}
		} catch (Exception ex) {
			System.err.println("Couldn't complete the attach : "+ex.getMessage());
			ex.printStackTrace();
			System.exit(-1);
		}
	}
}

Requirements

  • Java Runtime Environment (1.5 or greater)
  • Typica + and it’s dependencies
  • This utility (compiled)

A Few Words About the Code

The first thing you’ll notice is that user data is being parsed. The expectations are that the following items are passed via user data;

  • access id – AWS Access Id
  • secret key – AWS Secret Key
  • volumeOrSnapId – either a volume ID or snapshot ID

The code inspects the last parameter to see if it is a snapshot id. If so, it creates a volume and waits for it to become “available”. One that’s done, it gets the instance ID from meta data and attaches the volume at a hard-coded device.  (obviously, this could be in user data which is an exercise I’ll leave to the reader)

On a linux machines, I’d often call this from the /etc/rc.local script. I should also note that this works just as well with Eucalyptus due to its API fidelity with Amazon EC2

There you have it!

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Connecting to the Eucalyptus Community Cloud with typica

Eucalyptus recently announced a public “cloud” sandbox known as Eucalyptus Community Cloud. It is a place where you can kick the tires to some degree and since they support a subset of the Amazon EC2 API, you can generally point EC2 tools at the ECC. This post will deal with using typica to interact with the ECC from within your Java software.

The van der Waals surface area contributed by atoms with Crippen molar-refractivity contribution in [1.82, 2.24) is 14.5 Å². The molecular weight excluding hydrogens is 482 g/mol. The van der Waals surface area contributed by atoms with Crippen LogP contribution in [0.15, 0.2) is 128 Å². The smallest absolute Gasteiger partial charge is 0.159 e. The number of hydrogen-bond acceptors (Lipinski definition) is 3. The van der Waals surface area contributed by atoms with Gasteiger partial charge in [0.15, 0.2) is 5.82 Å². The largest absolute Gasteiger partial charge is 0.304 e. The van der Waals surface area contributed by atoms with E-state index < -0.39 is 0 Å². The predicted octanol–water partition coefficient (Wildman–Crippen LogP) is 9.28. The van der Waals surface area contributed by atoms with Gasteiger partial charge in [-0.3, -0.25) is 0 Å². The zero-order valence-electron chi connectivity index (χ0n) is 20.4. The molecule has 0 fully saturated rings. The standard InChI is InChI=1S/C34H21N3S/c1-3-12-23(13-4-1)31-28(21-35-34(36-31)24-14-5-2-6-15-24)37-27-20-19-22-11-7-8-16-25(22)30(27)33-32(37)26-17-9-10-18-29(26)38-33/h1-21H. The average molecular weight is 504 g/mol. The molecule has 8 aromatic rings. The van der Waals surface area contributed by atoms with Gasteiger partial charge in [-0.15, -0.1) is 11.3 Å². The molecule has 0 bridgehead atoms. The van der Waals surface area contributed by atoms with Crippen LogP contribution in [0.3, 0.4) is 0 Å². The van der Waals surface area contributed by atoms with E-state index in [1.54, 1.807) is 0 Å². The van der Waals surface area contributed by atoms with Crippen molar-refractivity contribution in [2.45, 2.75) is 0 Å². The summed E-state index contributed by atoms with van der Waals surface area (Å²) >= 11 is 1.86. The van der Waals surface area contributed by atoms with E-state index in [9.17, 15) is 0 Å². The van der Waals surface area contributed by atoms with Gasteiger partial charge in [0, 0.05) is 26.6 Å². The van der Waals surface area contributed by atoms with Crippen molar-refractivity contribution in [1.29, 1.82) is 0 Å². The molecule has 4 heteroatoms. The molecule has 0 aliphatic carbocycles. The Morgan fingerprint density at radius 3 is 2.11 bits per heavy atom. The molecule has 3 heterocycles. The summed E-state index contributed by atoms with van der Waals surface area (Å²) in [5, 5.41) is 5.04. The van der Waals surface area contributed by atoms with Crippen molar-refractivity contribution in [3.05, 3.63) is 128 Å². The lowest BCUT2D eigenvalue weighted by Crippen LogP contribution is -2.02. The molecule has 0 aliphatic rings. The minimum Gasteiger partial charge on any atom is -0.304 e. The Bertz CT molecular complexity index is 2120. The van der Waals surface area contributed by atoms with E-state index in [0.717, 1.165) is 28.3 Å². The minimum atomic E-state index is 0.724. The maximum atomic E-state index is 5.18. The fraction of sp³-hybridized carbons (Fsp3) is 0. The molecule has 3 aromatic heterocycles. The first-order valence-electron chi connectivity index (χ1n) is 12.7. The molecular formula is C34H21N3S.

First thing to do is follow the ECC link above and create an account. If you already have an account to get into the Eucalyptus forums, you can login and apply for an ECC account. Once you get a confirmation e-mail and confirm the account, you’ll be able to login and get your access id and secret key. To do that, visit the ECC, login and select “show keys”, which reveal the QueryID (access id) and Secret Key. While you’re hear, you should also download credentials. This gives you a zip that contains something we’ll need later.


Jec2 ec2 = new Jec2(props.getProperty("aws.accessId"), props.getProperty("aws.secretKey"), true, "ecc.eucalyptus.com", 8773);
ec2.setResourcePrefix("/services/Eucalyptus");